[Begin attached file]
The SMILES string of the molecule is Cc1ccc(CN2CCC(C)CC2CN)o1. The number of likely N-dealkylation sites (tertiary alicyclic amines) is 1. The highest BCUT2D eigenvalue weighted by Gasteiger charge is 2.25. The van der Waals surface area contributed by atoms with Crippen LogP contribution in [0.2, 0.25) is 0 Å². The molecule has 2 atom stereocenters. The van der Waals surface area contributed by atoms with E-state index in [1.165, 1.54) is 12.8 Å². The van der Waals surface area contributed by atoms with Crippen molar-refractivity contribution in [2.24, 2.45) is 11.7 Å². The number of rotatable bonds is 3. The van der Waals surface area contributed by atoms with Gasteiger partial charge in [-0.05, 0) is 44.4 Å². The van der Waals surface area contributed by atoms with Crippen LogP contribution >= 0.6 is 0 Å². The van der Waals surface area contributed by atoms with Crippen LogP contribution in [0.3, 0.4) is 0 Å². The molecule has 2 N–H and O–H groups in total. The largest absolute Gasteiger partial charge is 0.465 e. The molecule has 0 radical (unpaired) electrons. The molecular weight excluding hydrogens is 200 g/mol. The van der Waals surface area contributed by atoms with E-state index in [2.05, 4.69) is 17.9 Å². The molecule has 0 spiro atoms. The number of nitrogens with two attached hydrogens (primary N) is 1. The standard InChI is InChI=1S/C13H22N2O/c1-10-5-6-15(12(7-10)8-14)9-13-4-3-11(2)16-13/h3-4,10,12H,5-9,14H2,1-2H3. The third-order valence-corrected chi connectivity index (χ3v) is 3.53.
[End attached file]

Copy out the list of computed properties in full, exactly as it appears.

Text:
The SMILES string of the molecule is Cc1ccc(CN2CCC(C)CC2CN)o1. The number of likely N-dealkylation sites (tertiary alicyclic amines) is 1. The highest BCUT2D eigenvalue weighted by Gasteiger charge is 2.25. The van der Waals surface area contributed by atoms with Crippen LogP contribution in [0.2, 0.25) is 0 Å². The molecule has 2 atom stereocenters. The van der Waals surface area contributed by atoms with E-state index in [1.165, 1.54) is 12.8 Å². The van der Waals surface area contributed by atoms with Crippen molar-refractivity contribution in [2.24, 2.45) is 11.7 Å². The number of rotatable bonds is 3. The van der Waals surface area contributed by atoms with Gasteiger partial charge in [-0.05, 0) is 44.4 Å². The van der Waals surface area contributed by atoms with Crippen LogP contribution >= 0.6 is 0 Å². The van der Waals surface area contributed by atoms with Crippen LogP contribution in [0.3, 0.4) is 0 Å². The molecule has 2 N–H and O–H groups in total. The largest absolute Gasteiger partial charge is 0.465 e. The molecule has 0 radical (unpaired) electrons. The molecular weight excluding hydrogens is 200 g/mol. The van der Waals surface area contributed by atoms with E-state index in [2.05, 4.69) is 17.9 Å². The molecule has 0 spiro atoms. The number of nitrogens with two attached hydrogens (primary N) is 1. The standard InChI is InChI=1S/C13H22N2O/c1-10-5-6-15(12(7-10)8-14)9-13-4-3-11(2)16-13/h3-4,10,12H,5-9,14H2,1-2H3. The third-order valence-corrected chi connectivity index (χ3v) is 3.53.